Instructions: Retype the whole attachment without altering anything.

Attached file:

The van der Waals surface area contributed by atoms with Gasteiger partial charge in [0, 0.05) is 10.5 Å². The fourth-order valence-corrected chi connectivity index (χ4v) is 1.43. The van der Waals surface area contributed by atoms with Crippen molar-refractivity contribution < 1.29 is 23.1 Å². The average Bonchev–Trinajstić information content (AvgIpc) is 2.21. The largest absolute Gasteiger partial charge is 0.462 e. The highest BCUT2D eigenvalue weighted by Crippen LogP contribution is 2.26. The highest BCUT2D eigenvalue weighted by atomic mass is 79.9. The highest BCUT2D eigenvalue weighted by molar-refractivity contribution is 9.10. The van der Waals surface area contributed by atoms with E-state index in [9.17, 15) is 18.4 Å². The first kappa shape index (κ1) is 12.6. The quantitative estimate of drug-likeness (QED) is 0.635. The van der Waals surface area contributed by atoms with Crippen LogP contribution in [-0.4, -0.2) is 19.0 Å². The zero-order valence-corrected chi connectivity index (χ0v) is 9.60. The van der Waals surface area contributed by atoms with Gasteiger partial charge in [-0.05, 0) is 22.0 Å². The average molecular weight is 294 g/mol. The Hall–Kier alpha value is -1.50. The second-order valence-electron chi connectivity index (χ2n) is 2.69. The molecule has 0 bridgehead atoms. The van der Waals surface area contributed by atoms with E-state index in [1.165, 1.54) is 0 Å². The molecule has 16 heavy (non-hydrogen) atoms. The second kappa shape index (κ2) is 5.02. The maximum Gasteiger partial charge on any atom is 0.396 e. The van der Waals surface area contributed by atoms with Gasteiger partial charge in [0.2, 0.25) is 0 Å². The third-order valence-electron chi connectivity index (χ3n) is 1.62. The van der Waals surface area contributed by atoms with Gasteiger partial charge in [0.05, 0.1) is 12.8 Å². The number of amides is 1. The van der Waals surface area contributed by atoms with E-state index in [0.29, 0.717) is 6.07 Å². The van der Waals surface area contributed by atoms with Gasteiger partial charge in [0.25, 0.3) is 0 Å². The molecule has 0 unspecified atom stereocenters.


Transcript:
The van der Waals surface area contributed by atoms with Gasteiger partial charge in [0, 0.05) is 10.5 Å². The fourth-order valence-corrected chi connectivity index (χ4v) is 1.43. The van der Waals surface area contributed by atoms with Crippen molar-refractivity contribution < 1.29 is 23.1 Å². The average Bonchev–Trinajstić information content (AvgIpc) is 2.21. The largest absolute Gasteiger partial charge is 0.462 e. The highest BCUT2D eigenvalue weighted by Crippen LogP contribution is 2.26. The highest BCUT2D eigenvalue weighted by atomic mass is 79.9. The highest BCUT2D eigenvalue weighted by molar-refractivity contribution is 9.10. The van der Waals surface area contributed by atoms with E-state index in [9.17, 15) is 18.4 Å². The first kappa shape index (κ1) is 12.6. The quantitative estimate of drug-likeness (QED) is 0.635. The van der Waals surface area contributed by atoms with Crippen LogP contribution in [-0.4, -0.2) is 19.0 Å². The zero-order valence-corrected chi connectivity index (χ0v) is 9.60. The van der Waals surface area contributed by atoms with Gasteiger partial charge in [-0.05, 0) is 22.0 Å². The average molecular weight is 294 g/mol. The Hall–Kier alpha value is -1.50. The second-order valence-electron chi connectivity index (χ2n) is 2.69. The molecule has 0 bridgehead atoms. The van der Waals surface area contributed by atoms with E-state index in [1.165, 1.54) is 0 Å². The molecule has 16 heavy (non-hydrogen) atoms. The second kappa shape index (κ2) is 5.02. The maximum Gasteiger partial charge on any atom is 0.396 e. The van der Waals surface area contributed by atoms with Gasteiger partial charge in [0.2, 0.25) is 0 Å². The third-order valence-electron chi connectivity index (χ3n) is 1.62. The van der Waals surface area contributed by atoms with Gasteiger partial charge in [0.05, 0.1) is 12.8 Å². The number of amides is 1. The van der Waals surface area contributed by atoms with E-state index in [0.29, 0.717) is 6.07 Å². The van der Waals surface area contributed by atoms with Gasteiger partial charge in [0.25, 0.3) is 0 Å². The molecule has 0 unspecified atom stereocenters.